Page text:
Director: Armando Iannucci.
With: Tom Hollander, James Gandolfini and Peter Capaldi.
Released: April 17
The Thick of It is one of the best British sitcoms of the past decade. Created by Armando Iannucci and first broadcast on BBC4 in 2005, it's a fast, frantic Yes Minister for the New Labour years. Much like the hallowed older comedy, it goes behind the scenes in Westminster, where civil servants are running the show while befuddled MPs are trying to keep their jobs. But times have changed since Jim Hacker was in power. In The Thick of It, policies aren't fine-tuned over a glass of port in an oak-panelled gentlemen's club, they're thrown together on the hoof in chaotic open-plan offices. There's also much, much more swearing.
Most of this Olympic-standard profanity flies like machine-gun fire from Malcolm Tucker (Peter Capaldi)—The Thick of It's answer to Sir Humphrey—a bullying spin doctor with a not-quite-coincidental resemblance to Alastair Campbell. He's a magnificent character, but don't worry if you've never seen the show. The world's most uncivil civil servant is back, and more offensive than ever, in the programme's big-screen spin-off, In The Loop.
The film features Tom Hollander as Simon Foster, an insecure, inexperienced government minister. He's vaguely opposed to military intervention in the Middle East—"It's bad enough trying to cope with the Olympics," he mutters—but a clumsy choice of words in front of a BBC news camera makes him sound like he's toeing the party's pro-war line, which is just what the terrifying Tucker wants to hear.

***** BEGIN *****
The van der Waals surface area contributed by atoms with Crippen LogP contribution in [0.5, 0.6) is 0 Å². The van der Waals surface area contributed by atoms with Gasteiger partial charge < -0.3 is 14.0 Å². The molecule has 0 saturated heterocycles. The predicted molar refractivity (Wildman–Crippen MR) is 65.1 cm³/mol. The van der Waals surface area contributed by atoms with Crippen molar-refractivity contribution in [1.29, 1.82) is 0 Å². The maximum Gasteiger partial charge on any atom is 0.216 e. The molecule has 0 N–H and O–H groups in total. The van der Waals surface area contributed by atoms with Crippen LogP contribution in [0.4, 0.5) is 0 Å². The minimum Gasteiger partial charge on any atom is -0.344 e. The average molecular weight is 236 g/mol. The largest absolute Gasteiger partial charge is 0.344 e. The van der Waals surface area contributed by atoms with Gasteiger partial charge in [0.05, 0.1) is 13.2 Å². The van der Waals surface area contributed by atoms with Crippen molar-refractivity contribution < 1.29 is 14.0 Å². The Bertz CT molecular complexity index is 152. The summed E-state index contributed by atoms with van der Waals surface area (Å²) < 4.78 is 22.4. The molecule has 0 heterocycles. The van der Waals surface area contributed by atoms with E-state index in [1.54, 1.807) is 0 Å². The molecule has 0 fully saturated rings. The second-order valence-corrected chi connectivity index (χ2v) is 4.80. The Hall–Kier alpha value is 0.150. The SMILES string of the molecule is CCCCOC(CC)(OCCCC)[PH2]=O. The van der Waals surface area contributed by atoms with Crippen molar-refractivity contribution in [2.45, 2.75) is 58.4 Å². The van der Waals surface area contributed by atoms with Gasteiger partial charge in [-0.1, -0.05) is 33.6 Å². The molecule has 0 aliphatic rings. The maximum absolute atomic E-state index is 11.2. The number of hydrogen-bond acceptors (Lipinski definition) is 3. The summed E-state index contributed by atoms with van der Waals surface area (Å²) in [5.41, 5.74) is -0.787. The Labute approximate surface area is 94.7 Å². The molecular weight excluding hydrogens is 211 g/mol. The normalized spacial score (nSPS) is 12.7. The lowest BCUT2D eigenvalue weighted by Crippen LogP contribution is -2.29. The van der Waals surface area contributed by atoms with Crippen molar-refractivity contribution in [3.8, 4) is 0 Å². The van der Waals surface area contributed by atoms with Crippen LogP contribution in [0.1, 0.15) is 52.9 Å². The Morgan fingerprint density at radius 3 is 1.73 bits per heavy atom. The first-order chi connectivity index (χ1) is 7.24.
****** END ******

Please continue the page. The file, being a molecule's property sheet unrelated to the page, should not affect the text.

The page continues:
Suddenly Foster is whisked off to the Capitol and the UN as the prime minister's representative. Caught between James Gandolfini's dove-ish US general and David Rasche's hawkish official—a man with a not-quite-coincidental resemblance to Donald Rumsfeld—Foster is even more ineffectual in the US than he was in Britain. As Iannucci sees it, the world isn't run by scheming megalomaniacs, but by under-qualified, barely competent managers improvising their way through complicated situations, and desperately hoping they won't be found out.
It's a laugh-out-loud funny farce, with the intimacy of a fly-on-the-wall documentary, and some of the most imaginatively vicious insults ever spoken. But the satire seems out of date. In The Loop doesn't specify which conflict is being debated, but it's clearly inspired by the Iraq war. Although we never see the US president or the British prime minister, it's obviously set in the universe of Blair and Bush, not Brown and Obama. In The Loop is splendid, but it would have been even better two years ago.